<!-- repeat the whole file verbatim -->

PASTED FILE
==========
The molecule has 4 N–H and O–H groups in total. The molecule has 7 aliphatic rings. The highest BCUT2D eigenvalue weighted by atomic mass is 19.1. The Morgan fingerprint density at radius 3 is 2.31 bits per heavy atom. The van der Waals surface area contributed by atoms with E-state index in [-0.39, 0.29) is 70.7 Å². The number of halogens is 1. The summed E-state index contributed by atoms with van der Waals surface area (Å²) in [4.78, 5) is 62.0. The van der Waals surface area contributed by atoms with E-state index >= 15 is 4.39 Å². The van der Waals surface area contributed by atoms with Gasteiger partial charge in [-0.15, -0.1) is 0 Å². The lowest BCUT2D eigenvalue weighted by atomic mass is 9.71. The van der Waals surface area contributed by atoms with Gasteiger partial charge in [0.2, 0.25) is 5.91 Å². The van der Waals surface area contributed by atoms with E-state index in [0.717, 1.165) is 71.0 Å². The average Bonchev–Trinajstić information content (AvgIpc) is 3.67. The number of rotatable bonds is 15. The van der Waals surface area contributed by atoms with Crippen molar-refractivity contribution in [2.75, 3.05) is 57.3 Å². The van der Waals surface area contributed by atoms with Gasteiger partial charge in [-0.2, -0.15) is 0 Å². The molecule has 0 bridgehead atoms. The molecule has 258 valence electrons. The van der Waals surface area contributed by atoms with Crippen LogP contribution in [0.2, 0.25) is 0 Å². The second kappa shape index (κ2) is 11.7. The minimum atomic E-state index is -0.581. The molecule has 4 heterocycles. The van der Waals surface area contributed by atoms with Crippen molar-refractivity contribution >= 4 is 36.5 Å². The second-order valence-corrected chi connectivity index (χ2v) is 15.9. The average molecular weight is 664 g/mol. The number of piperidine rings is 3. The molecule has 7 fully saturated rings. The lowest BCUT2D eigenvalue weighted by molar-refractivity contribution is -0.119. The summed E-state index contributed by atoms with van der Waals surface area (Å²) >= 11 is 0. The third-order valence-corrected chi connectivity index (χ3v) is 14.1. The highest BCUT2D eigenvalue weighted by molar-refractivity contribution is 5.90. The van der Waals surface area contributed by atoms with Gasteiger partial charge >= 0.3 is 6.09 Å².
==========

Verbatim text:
The molecule has 4 N–H and O–H groups in total. The molecule has 7 aliphatic rings. The highest BCUT2D eigenvalue weighted by atomic mass is 19.1. The Morgan fingerprint density at radius 3 is 2.31 bits per heavy atom. The van der Waals surface area contributed by atoms with E-state index in [-0.39, 0.29) is 70.7 Å². The number of halogens is 1. The summed E-state index contributed by atoms with van der Waals surface area (Å²) in [4.78, 5) is 62.0. The van der Waals surface area contributed by atoms with E-state index >= 15 is 4.39 Å². The van der Waals surface area contributed by atoms with Gasteiger partial charge in [-0.15, -0.1) is 0 Å². The lowest BCUT2D eigenvalue weighted by atomic mass is 9.71. The van der Waals surface area contributed by atoms with Gasteiger partial charge in [0.2, 0.25) is 5.91 Å². The van der Waals surface area contributed by atoms with E-state index in [0.717, 1.165) is 71.0 Å². The average Bonchev–Trinajstić information content (AvgIpc) is 3.67. The number of rotatable bonds is 15. The van der Waals surface area contributed by atoms with Crippen molar-refractivity contribution in [2.75, 3.05) is 57.3 Å². The van der Waals surface area contributed by atoms with Gasteiger partial charge in [-0.2, -0.15) is 0 Å². The molecule has 0 bridgehead atoms. The molecule has 258 valence electrons. The van der Waals surface area contributed by atoms with Crippen LogP contribution in [0.2, 0.25) is 0 Å². The second kappa shape index (κ2) is 11.7. The minimum atomic E-state index is -0.581. The molecule has 4 heterocycles. The van der Waals surface area contributed by atoms with Crippen molar-refractivity contribution >= 4 is 36.5 Å². The second-order valence-corrected chi connectivity index (χ2v) is 15.9. The average molecular weight is 664 g/mol. The number of piperidine rings is 3. The molecule has 7 fully saturated rings. The lowest BCUT2D eigenvalue weighted by molar-refractivity contribution is -0.119. The summed E-state index contributed by atoms with van der Waals surface area (Å²) >= 11 is 0. The third-order valence-corrected chi connectivity index (χ3v) is 14.1. The highest BCUT2D eigenvalue weighted by molar-refractivity contribution is 5.90. The van der Waals surface area contributed by atoms with Gasteiger partial charge >= 0.3 is 6.09 Å².